Summary

Ragtime, a classic work of historical fiction first published in 1975, details the lives of three families in early 20th-century New York. The novel interweaves fictional characters with actual historic events and figures. The story opens in 1906 in New Rochelle, New York, at the home of an affluent American family. One lazy Sunday afternoon, the famous escape artist Harry Houdini swerves his car into a telephone pole outside their house. Almost magically, the line between fantasy and historical fact, between real and imaginary characters, disappears. Henry Ford, Emma Goldman, J. P. Morgan, Evelyn Nesbit, Sigmund Freud, and Emiliano Zapata slip in and out of the tale, crossing paths with Doctorow's imagined family and other fictional characters, including an immigrant peddler and a ragtime musician from Harlem whose insistence on a point of justice drives him to revolutionary violence.
A rich tapestry, Ragtime captures the spirit of America in a unique historic context.
Time magazine included the novel in its Time 100 Best English-language Novels from 1923-2005.
©1997 E. L. Doctorow (P)1997 E. L. Doctorow
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Critic reviews

"Doctorow does a fairly nice job reading his justly celebrated portrait of 1906 America. He has a sandy, pleasant, lightly accented voice and a fine sense of the dramatic." ( AudioFile)
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Customer Reviews

Most Helpful
4 out of 5 stars
By Darryl on 19-09-13

Good book, passable narration

I like the novel. It is written in a rather newspaper-ish/history book type style and blends in fictional people with historical, most notably Houdini, and still delivers a good story with people you care about revolving around racism in NY. I would say that Doctorow isn't quite the stylist I thought he was, and like many authors reading their own work, not a good narrator. He does have the virtue of reading quickly and moving along so that it never drags. He does not do voices very well at all, to the point there is no differentiation between characters, but again this can be overlooked as the story moves briskly and is filled with historical tidbits that never let my interest flag. Compared to the Pynchon Bleeding Edge narration debacle, this is a masterpiece of voice work. It would be nice to see it redone some day by a better reader, but until then this will work.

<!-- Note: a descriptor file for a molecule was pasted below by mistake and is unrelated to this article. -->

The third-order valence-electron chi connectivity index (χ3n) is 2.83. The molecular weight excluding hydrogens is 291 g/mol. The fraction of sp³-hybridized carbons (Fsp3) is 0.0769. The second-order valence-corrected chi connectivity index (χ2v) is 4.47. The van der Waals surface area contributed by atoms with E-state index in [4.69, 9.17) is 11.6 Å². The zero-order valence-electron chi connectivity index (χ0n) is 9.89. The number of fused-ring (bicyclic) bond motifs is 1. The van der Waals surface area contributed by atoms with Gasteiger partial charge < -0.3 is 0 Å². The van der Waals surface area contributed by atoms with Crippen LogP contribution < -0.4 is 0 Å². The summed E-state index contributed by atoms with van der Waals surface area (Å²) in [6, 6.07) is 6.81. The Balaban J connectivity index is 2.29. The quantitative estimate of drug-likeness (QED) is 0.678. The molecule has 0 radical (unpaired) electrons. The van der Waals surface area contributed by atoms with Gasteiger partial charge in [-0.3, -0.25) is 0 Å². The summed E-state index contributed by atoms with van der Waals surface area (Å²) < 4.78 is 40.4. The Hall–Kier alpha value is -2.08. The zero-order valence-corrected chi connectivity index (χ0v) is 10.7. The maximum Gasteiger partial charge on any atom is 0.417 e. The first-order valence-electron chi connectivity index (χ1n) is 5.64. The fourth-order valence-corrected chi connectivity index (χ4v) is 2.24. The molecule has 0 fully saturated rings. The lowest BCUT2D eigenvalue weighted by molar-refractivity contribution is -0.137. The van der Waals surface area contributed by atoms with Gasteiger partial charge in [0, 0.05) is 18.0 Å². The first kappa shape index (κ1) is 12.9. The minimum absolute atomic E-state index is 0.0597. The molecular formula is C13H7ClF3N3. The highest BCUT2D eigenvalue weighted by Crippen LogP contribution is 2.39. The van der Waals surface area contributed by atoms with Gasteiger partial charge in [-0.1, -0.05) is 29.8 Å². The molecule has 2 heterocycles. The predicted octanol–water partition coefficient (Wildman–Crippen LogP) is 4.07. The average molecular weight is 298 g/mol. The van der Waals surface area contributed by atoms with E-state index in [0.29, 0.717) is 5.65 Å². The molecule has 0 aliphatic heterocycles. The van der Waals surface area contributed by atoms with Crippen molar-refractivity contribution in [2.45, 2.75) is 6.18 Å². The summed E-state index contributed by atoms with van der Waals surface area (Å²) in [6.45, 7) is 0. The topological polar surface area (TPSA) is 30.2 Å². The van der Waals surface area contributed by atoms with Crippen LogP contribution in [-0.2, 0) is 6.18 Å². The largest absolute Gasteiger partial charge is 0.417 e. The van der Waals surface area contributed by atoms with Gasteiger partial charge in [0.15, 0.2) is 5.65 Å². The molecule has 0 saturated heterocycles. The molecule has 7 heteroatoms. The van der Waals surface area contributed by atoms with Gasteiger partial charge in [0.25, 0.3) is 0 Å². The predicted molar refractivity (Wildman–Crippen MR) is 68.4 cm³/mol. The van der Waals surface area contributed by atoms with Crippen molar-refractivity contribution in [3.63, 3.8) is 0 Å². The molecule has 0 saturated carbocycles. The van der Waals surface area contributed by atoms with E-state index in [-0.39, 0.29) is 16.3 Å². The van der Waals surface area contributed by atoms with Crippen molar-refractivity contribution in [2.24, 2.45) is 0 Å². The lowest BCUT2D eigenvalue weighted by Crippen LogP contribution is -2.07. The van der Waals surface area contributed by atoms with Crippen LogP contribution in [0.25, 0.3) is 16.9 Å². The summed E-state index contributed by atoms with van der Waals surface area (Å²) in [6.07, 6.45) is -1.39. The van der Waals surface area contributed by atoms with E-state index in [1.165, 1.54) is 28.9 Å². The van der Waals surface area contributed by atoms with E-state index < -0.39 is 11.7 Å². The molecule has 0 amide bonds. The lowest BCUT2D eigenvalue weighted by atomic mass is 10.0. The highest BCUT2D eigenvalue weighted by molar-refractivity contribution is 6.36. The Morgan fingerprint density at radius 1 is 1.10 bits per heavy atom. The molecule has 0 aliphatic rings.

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13 of 14 people found this review helpful

5 out of 5 stars
By connie on 05-10-08

too good for words

Too good for my words, anyway! I downloaded this because it was cheap and I was dimly aware that was supposed to be a good novel (but must confess that I am a Can Lit and Brit Lit fan and not so much interested in Americana - so I didn't approach the listen with great expectations.) I think it one of the most fascinating novels I've ever come across! I can't believe I was given a degree in literature and history without being advised to read this imaginative cross pollination somewhere along the way.

Doctorow begins by telling us that he is going to "say" us a novel. So -- he is not a professional narrator with stage voices- but in this case author narration works wonderfully. I felt like I was sitting at his feet listening as he invented the tale. I am going to buy a paper copy, and I know that I will listen to the audio again. Though it was written before folks began to think of how a book would "Play" in audio, it is one of the few novels that I will have enjoyed more in audio than paper format I think.

I am motivated to see Milos Foreman's film version, too, though that seems to represent only a small part of the novel as a whole from what I've read..

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48 of 54 people found this review helpful

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